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The Hole Idea: Winnipeg, Manitoba, Canada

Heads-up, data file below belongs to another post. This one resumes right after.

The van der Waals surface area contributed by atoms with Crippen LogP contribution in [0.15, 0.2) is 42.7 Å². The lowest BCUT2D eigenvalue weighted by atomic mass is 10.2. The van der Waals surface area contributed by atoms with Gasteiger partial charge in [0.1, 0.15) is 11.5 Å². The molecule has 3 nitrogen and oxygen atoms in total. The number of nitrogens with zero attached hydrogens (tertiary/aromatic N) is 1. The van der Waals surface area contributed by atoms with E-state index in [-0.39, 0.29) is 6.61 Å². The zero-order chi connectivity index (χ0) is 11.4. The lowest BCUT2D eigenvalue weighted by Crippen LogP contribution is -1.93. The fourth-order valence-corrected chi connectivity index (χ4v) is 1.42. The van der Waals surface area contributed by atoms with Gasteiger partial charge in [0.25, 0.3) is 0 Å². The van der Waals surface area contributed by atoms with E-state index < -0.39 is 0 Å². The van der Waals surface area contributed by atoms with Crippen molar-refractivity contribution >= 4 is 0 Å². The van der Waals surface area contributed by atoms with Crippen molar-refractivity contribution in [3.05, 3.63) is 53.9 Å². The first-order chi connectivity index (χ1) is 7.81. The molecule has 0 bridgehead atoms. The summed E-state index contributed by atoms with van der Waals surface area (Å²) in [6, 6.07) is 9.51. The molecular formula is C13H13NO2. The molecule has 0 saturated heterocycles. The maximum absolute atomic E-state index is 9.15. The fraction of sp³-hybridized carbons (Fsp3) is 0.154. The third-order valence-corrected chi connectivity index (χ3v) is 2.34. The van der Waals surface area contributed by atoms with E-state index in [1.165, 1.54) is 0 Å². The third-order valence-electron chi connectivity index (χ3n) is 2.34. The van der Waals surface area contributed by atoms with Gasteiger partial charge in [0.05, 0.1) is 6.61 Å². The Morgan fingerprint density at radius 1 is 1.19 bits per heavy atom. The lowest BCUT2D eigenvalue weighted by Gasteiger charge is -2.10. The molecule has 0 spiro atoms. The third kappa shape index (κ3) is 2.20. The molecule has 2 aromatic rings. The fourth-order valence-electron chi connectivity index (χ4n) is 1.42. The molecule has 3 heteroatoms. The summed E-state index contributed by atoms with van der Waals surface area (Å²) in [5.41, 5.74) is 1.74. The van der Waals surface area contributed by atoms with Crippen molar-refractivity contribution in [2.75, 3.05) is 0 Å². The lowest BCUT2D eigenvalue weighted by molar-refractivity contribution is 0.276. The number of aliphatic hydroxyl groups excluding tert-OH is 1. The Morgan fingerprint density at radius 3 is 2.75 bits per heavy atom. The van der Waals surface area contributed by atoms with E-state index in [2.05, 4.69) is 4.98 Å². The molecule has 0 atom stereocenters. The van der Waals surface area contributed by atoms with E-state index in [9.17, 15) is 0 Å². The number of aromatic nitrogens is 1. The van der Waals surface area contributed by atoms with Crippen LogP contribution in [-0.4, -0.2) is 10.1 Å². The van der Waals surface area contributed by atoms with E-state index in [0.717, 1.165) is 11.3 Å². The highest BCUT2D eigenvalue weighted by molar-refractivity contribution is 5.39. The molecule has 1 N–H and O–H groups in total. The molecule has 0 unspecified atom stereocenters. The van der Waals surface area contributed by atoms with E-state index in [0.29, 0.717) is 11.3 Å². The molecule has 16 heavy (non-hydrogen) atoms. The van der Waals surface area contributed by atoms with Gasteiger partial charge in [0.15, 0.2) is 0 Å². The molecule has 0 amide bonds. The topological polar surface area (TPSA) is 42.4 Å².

Weiss Architecture & Urbanism Limited has been awarded an OAA Award in the Concept Category for their whimsical, snow covered Warming Hut in Winnipeg, Manitoba.In November 2014, the firm’s design entry entitled “The Hole Idea - Now in Technicolor” was unanimously selected by the jurors of the International Warming Huts Art & Architecture Competition. Subsequently, the firm worked closely with Blackwell Engineering and the fabrication team at Canada Culvert to complete the corrugated steel pipe construction for the start of the city’s skating season in January 2015.Once fabricated and assembled, the colourful hut was towed out onto the ice of the Red River, placed along the city’s extensive natural skating track and then covered in two feet of snow. The structure was designed so that only the very top of the coloured pipes and the big, bright yellow opening are visible on the surface of the constructed snow bank. The design was inspired by the 1955 Looney Tunes animation, “The Hole Idea” in which an eccentric scientist develops a portable hole. Whereas the original cartoon holes were black voids, the playful holes created in the Winnipeg snow are bright orange, yellow, pink, blue, green, and purple. Fitted with a wooden bench, the large vaulted space of the hut functions as a refuge from the cold winds howling down the river. The colourful array of holes on the snow’s surface brighten up the ice the cold and wintery landscape.The project has been an incredible success. Since it’s placement on the river, The Hole Idea has been played with, played in, and played on. Its snow cover has been manipulated and transformed. And while children are definitely attracted to its capriciousness, it has also been heavily enjoyed by a great diversity of people, young and old.Firm principal Kevin Weiss said that when he received the call informing that they had won, the competition organizers commented that it was refreshing to see a project designed for children. “This comment made us think some more about the design,” Weiss recalls, “Truth is, we didn’t design it specifically for children. Bright, colorful, and whimsical? For sure. Playful, engaging, and delightful? Definitely. But we wondered why should this be only the domain of children?”Weiss stated that cities are often too grey, too drab, and too utilitarian.  For the Weiss design team, the Warming Hut competition was a call to create an architecture of play, silliness, and spontaneity. These traits, perhaps childish to some, are the traits that can make urban life wonderful and are very fitting for Winnipeg’s exuberant and renowned celebration of winter living with its natural skating track, winter festivals, ice sculptures and restaurants on the river ice.

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